Sunday, May 31, 2009

Reebok Grand Prix

Some people like baseball. Some like football. Most people like some sport that ends in "ball." Sure, I'll watch whatever's on TV. But I don't claim to know anything about popular sports. I do, however, love track. And though you may not believe me, if you know something about track, watching a good meet is pretty darn exciting.

Unlike going to a Major League Baseball game, the athletes enter the field with the spectators, walk through the stands, and are sometimes willing to stop and talk with you. Add to that a knowledgeable crowd, and it feels like one big family. In an atmosphere like that, great performances are bound to happen.

The Reebok Grand Prix, at Icahn Staudium in NYC, is that kind of event. So when my sister got us tickets to this year's meet, I was definitely looking forward to it. We had great seats, right on the finish line, three rows from the front.
Beautiful weather, too. And sitting behind us was a crowd of 5,000 enthusiastic Jamaican track fans with green and yellow thunder sticks. Reebok handed out free cowbells to everyone in attendance. You can imagine the noise.
Some of the highlights: Tyson Gay (America's fastest man) ran the 200m in the third-fastest time ever (19.58), behind only Usain Bolt and Michael Johnson. With all the focus on Bolt last year, people forget that Gay ran 9.68 in the 100m last year, ahead of Bolt's 9.69. But Gay's time was discounted because of a tailwind in the stadium. So the fastest man in all weather conditions? Tyson Gay. He also has cooler spikes than Usain. His retro red and white Adidas sprint spikes were pretty fresh.

In the 1500m, Leonel Manzano, formerly of University of Texas and now running for Nike, got his first win in a major meet. Shaking off a sub-par performance two weeks ago, he beat a very solid field, including American Record-Holder in the mile, Alan Webb. (Leo is the short guy in orange on the right side of the picture below.)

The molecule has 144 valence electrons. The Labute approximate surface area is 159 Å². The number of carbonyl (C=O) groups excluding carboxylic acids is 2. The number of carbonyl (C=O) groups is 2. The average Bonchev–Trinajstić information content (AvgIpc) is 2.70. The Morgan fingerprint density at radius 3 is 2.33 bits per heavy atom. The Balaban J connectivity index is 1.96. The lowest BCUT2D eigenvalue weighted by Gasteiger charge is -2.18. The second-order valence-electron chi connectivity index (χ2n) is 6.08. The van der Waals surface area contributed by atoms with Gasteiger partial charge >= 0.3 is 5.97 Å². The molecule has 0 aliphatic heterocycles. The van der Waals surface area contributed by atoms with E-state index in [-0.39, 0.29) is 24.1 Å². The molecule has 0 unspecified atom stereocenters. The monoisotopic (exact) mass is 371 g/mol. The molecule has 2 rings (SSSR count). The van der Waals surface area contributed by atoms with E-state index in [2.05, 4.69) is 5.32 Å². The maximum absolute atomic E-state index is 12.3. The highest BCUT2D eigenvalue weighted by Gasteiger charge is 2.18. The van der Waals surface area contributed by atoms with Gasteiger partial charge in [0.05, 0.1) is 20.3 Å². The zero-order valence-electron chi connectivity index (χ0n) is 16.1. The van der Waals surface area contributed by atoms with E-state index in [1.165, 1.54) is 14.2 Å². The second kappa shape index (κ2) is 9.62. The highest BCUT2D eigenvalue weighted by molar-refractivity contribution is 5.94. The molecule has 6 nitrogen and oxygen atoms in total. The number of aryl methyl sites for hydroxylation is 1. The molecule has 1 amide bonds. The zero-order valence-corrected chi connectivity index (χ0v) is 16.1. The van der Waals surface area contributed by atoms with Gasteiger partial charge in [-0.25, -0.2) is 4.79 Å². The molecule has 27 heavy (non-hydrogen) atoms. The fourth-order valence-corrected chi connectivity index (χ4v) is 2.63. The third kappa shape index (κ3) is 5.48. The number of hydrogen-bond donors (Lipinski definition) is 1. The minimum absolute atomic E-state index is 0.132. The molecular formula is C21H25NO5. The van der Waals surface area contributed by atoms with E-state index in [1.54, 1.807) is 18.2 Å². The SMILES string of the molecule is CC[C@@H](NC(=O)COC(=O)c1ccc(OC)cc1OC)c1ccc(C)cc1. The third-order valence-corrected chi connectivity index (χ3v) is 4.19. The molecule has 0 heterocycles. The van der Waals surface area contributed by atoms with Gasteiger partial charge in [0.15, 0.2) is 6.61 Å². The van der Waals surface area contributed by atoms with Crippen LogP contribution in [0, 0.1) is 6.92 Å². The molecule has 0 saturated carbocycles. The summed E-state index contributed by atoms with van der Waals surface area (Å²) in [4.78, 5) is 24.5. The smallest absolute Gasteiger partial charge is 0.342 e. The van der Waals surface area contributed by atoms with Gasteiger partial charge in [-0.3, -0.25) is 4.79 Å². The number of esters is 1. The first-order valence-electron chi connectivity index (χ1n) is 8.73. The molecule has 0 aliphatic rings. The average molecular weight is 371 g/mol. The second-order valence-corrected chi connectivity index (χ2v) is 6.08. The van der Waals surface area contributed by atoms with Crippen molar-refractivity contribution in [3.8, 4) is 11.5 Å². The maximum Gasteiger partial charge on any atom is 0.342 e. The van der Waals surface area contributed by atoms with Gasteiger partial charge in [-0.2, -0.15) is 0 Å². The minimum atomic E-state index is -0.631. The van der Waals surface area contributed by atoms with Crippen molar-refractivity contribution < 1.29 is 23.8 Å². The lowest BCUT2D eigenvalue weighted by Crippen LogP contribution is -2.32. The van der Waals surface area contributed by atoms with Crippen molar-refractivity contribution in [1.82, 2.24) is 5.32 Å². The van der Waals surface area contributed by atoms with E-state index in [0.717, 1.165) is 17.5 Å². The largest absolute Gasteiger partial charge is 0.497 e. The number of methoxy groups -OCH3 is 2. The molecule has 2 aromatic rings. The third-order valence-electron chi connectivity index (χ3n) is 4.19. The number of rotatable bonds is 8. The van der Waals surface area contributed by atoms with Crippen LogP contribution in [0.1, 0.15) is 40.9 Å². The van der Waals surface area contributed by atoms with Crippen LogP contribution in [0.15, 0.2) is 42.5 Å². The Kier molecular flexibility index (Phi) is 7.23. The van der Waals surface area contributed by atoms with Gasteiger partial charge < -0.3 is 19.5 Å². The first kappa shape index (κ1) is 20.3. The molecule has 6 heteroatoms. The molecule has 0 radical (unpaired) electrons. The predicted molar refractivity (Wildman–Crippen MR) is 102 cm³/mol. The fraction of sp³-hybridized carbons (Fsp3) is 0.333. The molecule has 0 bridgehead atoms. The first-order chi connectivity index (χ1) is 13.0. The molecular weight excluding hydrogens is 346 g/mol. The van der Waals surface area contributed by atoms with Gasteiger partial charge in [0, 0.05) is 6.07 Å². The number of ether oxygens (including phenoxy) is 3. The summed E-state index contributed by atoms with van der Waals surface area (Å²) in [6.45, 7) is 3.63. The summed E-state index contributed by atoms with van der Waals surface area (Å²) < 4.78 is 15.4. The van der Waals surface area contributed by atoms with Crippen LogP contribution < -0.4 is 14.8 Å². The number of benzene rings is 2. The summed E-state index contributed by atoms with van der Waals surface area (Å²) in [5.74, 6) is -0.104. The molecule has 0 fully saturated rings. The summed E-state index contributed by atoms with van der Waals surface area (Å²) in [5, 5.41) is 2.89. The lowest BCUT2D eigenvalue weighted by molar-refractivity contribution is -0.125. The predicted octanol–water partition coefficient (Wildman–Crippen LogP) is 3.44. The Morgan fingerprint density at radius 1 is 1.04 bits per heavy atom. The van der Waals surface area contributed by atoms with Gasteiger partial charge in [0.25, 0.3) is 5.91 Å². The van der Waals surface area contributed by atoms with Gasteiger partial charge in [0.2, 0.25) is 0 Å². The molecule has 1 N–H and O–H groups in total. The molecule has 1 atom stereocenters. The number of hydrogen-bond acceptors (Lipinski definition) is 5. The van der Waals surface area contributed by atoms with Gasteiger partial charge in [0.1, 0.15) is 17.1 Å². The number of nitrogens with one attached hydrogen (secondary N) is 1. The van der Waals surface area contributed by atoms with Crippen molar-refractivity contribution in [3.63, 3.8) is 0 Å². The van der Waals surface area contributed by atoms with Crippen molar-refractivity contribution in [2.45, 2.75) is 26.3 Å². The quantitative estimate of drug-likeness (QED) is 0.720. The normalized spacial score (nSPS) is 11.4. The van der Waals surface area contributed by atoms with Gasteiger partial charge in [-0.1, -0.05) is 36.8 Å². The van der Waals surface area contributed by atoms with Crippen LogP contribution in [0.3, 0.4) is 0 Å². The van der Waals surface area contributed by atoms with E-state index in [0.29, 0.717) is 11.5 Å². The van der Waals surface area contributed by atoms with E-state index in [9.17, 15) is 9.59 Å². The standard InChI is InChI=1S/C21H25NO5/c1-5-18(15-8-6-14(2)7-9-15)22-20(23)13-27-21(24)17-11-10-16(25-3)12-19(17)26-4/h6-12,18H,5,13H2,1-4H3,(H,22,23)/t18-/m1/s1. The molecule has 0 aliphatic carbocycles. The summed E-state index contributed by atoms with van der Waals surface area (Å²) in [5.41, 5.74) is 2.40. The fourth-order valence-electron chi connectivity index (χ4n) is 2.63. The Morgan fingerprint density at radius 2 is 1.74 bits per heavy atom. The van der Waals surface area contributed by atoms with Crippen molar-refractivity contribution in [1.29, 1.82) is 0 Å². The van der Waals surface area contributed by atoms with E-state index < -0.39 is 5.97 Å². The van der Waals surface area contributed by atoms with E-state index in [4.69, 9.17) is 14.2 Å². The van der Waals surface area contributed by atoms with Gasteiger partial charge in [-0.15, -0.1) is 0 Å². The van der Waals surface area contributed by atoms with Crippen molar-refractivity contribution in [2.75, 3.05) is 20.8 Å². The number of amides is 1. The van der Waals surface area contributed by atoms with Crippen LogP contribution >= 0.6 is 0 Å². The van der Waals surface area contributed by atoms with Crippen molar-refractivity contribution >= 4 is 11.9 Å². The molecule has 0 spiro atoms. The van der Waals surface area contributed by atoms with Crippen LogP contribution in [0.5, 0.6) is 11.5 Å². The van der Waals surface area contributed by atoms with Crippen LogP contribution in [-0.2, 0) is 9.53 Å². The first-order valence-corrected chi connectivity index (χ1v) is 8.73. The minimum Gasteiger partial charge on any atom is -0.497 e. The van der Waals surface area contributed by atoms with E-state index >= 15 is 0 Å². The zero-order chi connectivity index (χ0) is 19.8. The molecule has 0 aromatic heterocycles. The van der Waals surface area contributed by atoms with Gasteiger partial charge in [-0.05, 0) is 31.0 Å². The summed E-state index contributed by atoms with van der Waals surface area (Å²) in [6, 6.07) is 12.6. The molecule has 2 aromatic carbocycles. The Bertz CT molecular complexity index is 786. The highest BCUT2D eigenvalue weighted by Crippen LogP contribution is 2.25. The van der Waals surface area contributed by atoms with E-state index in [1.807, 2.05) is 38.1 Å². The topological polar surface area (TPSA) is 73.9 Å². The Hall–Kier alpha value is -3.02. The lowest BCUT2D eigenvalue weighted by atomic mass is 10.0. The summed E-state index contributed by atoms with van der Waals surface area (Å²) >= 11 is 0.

NBC only covered about 2 hrs of the meet. So unfortunately, anyone watching the broadcast would have missed what my sister and I considered 3 of the best races of the day. In the men's 800, our favorite runner/inspirational speaker, Khadevis Robinson, ran a smart race. He stayed off the early fast pace in the first lap, made up some ground on the last lap, and kicked past Gary Reed of Canada and Boaz Lalang of Kenya. In the women's 800, Anna Willard, the American steeple chaser, dropped down in distance and took on America's best two-lappers. Over the last 100m, her strength in the longer distances came through as she kicked past everyone for the victory. The meet ended with an American Record attempt in the 5,000m by Bernard Lagat. He came up a few seconds short of the AR and a few inches short of the victory, but still ran the fastest 5K on US soil by an American. (13:03)

You can watch those races (m800, w800, m5000) on Universal Sports. Click this link, and you can use the navigation bar to speed through the event (make sure your Internet connection is pretty fast). If you missed the TV broadcast, you can catch the Prefontaine Classic from Eugene, OR next weekend.

Next year, buy your own tickets to this event. There's really nothing like watching a crowd rise to its feet in sync with sprinters running down the track. And if the winner is Jamaican, plug your ears.

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